Construction Corner is a Q&A column committed to answering reader-submitted questions regarding construction and development. Inquiries may be sent to email@example.com .
Q: I am thinking about adding keypads at our facility’s gate. My concern is the amount of rain and wind we get. Are keypads safe to use in areas that experience bad weather, and what should we consider?
—Cathy in Weymouth, Mass.
A: As rain doesn’t always fall straight down and wind can force water through any opening, keypads need to be sealed to protect the circuitry inside. Outdoor keypads should have watertight keys, backs and hinges. Another thing to consider is the keypad stand and the wiring that runs through it. The conduit should slide through the center of the stand at least 6 inches to resist water. In some areas, ice can break conduit and short out wires. To avoid rust on the keypad housing, aluminum is a good choice. Finally, keep in mind that water is not the only reason to keep keypads well-sealed. I have seen hornet nests inside keypad housings, and while hornets and customers don’t mix, insects are also not good for keypad workings.
Q: What are the potential problems involved with adding a music system to our facility?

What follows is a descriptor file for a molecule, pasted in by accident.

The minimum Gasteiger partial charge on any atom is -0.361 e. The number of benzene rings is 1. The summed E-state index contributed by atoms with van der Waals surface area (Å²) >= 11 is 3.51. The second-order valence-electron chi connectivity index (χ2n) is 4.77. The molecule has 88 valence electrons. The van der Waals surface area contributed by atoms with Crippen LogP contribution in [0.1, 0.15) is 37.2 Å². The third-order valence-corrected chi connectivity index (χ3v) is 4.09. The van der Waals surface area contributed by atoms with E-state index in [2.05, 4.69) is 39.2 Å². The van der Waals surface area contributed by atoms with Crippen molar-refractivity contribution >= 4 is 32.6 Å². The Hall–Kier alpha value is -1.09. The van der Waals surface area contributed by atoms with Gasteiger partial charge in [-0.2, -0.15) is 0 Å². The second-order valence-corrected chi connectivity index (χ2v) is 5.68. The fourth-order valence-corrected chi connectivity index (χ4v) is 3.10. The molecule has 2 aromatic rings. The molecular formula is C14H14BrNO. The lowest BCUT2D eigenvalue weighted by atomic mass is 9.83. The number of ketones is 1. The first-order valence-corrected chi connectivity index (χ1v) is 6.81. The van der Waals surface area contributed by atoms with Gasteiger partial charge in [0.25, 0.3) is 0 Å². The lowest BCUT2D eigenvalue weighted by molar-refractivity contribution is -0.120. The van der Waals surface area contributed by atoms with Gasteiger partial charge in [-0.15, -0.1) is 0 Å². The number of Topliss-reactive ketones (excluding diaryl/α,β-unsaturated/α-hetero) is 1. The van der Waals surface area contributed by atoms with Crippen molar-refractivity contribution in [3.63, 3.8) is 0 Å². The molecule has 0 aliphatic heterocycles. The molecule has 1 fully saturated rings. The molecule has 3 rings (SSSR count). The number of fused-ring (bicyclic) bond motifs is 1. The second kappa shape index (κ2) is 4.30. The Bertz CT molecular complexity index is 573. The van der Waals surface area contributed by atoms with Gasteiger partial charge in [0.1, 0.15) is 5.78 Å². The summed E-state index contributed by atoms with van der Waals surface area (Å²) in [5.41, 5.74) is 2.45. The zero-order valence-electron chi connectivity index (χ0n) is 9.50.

—Tom in Amarillo, Texas
A: Music is a great addition to any facility, as the speakers installed for this system can also be used for paging. The system can be set up in zones, which will allow you to control the volume or page in a specific area. Check the amperage requirements to determine how many speakers can be in each zone. Place speakers as high as possible to provide the best acoustics, but keep in mind metal buildings provide good bounce for sound travel.
The wiring for each zone can be daisy-chained to individual speakers, but as each speaker pulls power to operate, it will require wiring back to the receiver in the office. This means having a wiring path to upper floors and outdoor buildings. The wiring should be shielded to protect against interference, and outdoor speakers should be weatherproof. After the system is in place, your staff can fight over what kind of music to play!
Rod Davis is the installation manager for QuikStor, a provider of self-storage security and software since 1987. For more information, visit www.quikstor.com.